Plenty of people want a Jeep Wrangler, the ultimate go-anywhere off-road vehicle. But many buyers consistently vote with their pocketbooks that they need a pickup truck of some description. It's ridiculous to think that it took this long for Jeep to realize that the Venn diagram of these two groups might just overlap. But here we are with a Jeep pickup, the new 2020 Jeep Gladiator.
2020 Jeep Gladiator First Drive
The Intersection of Want and Need
Now, there have been Jeep pickups before. The most recent example was the Cherokee-based Comanche that quietly disappeared in 1992. You have to reach back to 1985 to find the CJ-8 Scrambler, the most authentic attempt at marrying the iconic Jeep look with a truck bed. Alas, it wasn't a particularly good pickup.
Nevertheless, this image of what we'd now call a Wrangler truck got stuck in everyone's mind. Today's blueprint deviates slightly because a clear majority of both Jeep Wrangler and pickup truck buyers alike prefer four doors — a nod to multipurpose practicality over single-minded specialization. It's therefore no surprise that the midsize 2020 Jeep Gladiator is essentially a four-door Wrangler with a pickup bed grafted on. The obvious question is this: Will buyers sitting at the intersection of Want and Need get what they want out of the new Jeep Gladiator?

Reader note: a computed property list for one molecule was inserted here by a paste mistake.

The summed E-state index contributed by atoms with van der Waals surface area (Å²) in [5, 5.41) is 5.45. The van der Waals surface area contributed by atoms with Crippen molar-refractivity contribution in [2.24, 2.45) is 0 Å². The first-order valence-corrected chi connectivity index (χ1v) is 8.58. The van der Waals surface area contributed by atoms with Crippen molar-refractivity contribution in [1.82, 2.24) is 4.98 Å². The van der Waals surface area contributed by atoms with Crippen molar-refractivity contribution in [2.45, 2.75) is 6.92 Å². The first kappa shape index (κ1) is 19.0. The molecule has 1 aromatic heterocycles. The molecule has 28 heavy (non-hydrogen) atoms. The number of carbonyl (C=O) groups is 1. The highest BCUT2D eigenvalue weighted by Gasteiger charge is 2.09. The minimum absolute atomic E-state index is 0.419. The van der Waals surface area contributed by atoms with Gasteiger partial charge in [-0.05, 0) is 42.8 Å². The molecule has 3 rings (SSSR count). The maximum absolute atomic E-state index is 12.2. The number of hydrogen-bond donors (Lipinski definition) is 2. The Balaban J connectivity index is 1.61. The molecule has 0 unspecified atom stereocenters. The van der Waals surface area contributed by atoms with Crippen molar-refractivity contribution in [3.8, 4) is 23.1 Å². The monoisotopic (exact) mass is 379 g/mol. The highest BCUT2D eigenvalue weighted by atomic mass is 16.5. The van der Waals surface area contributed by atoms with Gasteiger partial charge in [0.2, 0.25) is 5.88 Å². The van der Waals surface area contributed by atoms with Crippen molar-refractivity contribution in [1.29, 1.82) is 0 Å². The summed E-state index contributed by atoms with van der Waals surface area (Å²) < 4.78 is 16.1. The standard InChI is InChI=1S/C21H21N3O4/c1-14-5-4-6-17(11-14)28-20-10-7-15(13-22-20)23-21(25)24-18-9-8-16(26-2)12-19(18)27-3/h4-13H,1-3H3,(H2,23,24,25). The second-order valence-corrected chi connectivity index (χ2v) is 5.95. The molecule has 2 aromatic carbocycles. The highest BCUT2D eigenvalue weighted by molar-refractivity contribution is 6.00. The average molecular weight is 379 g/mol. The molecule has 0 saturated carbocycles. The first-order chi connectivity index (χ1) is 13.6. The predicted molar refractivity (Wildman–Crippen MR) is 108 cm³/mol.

Tweaked Wrangler Recipe
You won't spot many differences between the Gladiator and the Wrangler Unlimited if you stand just behind either rear door and gaze forward. From that vantage point, the doors, cab, fenders, hood and even the optional hardtop's removable roof panels are identical. The same is true if you climb into the back seat and look ahead. Except for some different vehicle-shaped icons and an extra switch or two, the forward half of the Gladiator's interior is indistinguishable from a Wrangler Unlimited.